Senior staff writer
Southport’s elected and appointed municipal leaders have a busy calendar until the end of the year.
First, the five-member City Council is expected to approve the municipality’s 2016 budget at 7 p.m. Oct. 19. Councilors unanimously moved the proposed budget through first and second readings last month.
Mayor Jesse Testruth pointed out that the budget is balanced with an emphasis on public safety. The city has bought four new police cars and a pickup truck this year.
Tax revenues should amount to $617,252 in 2016.
Clerk-treasurer Diana Bossingham said, “The proposed budget is fully funded.”
The council recently advanced a proposal that would allow Southport to break from the Marion County district and establish its own storm water district. Attorney Brian Bosma outlined the steps that Southport needs to take before the end of the year so that fees can be collected beginning in 2016.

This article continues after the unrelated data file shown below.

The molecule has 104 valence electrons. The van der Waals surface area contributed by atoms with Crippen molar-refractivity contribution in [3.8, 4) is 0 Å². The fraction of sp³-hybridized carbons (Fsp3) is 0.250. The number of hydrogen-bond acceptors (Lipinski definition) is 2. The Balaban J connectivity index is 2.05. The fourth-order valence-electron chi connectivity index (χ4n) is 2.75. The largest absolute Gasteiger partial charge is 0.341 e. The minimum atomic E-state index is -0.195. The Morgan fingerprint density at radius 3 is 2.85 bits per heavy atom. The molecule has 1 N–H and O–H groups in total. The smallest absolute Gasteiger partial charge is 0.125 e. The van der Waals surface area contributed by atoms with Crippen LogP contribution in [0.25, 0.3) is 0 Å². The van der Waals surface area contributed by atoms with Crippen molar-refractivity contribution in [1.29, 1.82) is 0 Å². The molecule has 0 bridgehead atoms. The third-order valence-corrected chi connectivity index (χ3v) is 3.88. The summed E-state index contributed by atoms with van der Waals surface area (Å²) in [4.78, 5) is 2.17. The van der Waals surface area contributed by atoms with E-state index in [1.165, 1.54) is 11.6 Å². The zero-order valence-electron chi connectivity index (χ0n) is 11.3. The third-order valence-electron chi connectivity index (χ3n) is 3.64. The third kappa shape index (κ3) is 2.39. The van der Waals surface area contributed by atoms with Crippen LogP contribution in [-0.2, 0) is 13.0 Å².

The Board of Works meets Oct. 16 to set storm water management fees for home owners, with rates for businesses and manufacturers based on total area of impervious surface, parking lots, etc.
Upon passage of the rate structure, the council would hold a public hearing Nov. 16 and act as the board of storm water management.
The effective date of withdrawal from Marion County and establishment of the new storm water management district is Dec. 28.
Council members at the Sept. 21 meeting agreed with Bosma that the proposed district would allow Southport to have full control to make drainage improvements.
Bosma explained that Southport receives some benefit from the countywide storm water district.
Southport would be obligated to pay its share of a Marion County bond in effect through 2040. The annual rate would be just under $10,000 annually through 2025, before being reduced to $1,500 until 2040.
Beech Grove, also an exclude” city within Marion County, recently established its storm water management district and has scheduled more than 40 improvement projects in the coming years.